The rise of the apostate sheriff Feb. 8, Charles Krauthammer column
This is safety?
I sometimes think that Charles Krauthammer is delusional. His recent column says: "Bush remains popular in his party. Even conservatives are inclined to forgive him his various heresies because they are trumped by his singular achievement: He kept us safe."
Does the death of nearly 4,000 troops and wounding of almost 40,000 represent safety? Are we safe being the most hated nation in the world? Does the escalation of fanatics being trained to create death and destruction keep us safe? Do we have a safe economy with our massive debt and a real estate disaster? Has Bush kept us safe? I think not.
Sol Helfand, New Port Richey
Snipes wins, loses in trial Feb. 2, story
Get past race
I hope that Wesley Snipes agrees that he owes the people in Ocala a huge apology. It was well noted that he felt he could not get a fair trial there because he or his lawyers felt that the jury would be biased because of his race. Evidently this was not the case.
Why do we have to bring race into everything? If we don't pay our taxes, it doesn't matter if we're purple, green, black or white. We are breaking the law.
Betty Pfaff, Clearwater
I can think of few terms more incendiary than "recession." Perhaps "depression" qualifies.
In Economics 101, one of the first things you learn is that an economy is, by its nature, elastic. To refer to natural fluctuations as periods of expansion or contraction is to define, without emotion, the current direction in which an economy is headed. This implies the natural order is being followed and since, as we find ourselves currently in a state of contraction, we can rest assured this will be followed by expansion, then again by contraction, and so on.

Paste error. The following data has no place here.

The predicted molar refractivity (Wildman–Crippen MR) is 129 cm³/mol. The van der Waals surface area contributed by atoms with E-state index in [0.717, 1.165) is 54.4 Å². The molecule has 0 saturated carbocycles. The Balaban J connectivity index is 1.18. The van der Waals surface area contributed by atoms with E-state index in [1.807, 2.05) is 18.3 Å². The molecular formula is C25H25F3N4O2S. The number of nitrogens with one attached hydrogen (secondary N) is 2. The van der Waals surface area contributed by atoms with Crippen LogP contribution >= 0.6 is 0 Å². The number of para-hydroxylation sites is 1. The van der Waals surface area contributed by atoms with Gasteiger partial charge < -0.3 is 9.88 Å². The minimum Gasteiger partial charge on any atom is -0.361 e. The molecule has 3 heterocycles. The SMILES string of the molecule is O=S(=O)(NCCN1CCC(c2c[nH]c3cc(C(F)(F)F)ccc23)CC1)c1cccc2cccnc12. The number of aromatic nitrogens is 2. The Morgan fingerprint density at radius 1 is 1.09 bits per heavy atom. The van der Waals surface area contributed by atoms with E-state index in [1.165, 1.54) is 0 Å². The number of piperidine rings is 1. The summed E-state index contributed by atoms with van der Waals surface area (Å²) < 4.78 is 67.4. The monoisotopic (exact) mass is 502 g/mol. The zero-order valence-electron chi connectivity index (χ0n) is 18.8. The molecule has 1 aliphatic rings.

It is not a problem in and of itself but rather the perception of the problem that leads to resolution or intensification of that problem.
Robert A. Shaw, Madeira Beach
As a USF St. Petersburg faculty member who took a 50 percent pay cut in order to have a job this year, and who probably won't have a job next year, I read with interest the story of the 70 percent pay increase for USF's head football coach. It does make a rather sad statement about the university's priorities.
David Lee McMullen, Ph.D., St. Petersburg
Women hold key to Clinton's fate Feb. 3, Bill Maxwell column
She doesn't measure up
Bill Maxwell just doesn't get it. I would vote for a woman for president in a minute if I thought she were capable and an honorable person.
Hillary fails the test.
Penny Bodle, St. Petersburg
Your front page last Sunday was a wonderful example of a real newspaper. The stories on child abuse and court shenanigans on the same page were both outstanding.
Child sexual abuse has been rampant for years, is getting worse, and needs that spotlight. For the young and for the new world we are making, where there are no victims or war, these are strategic steps in our spiritual evolution.
Thank you, and keep up the good work!
Sue McIntosh, M.D., Clearwater
[Last modified February 9, 2008, 21:53:01]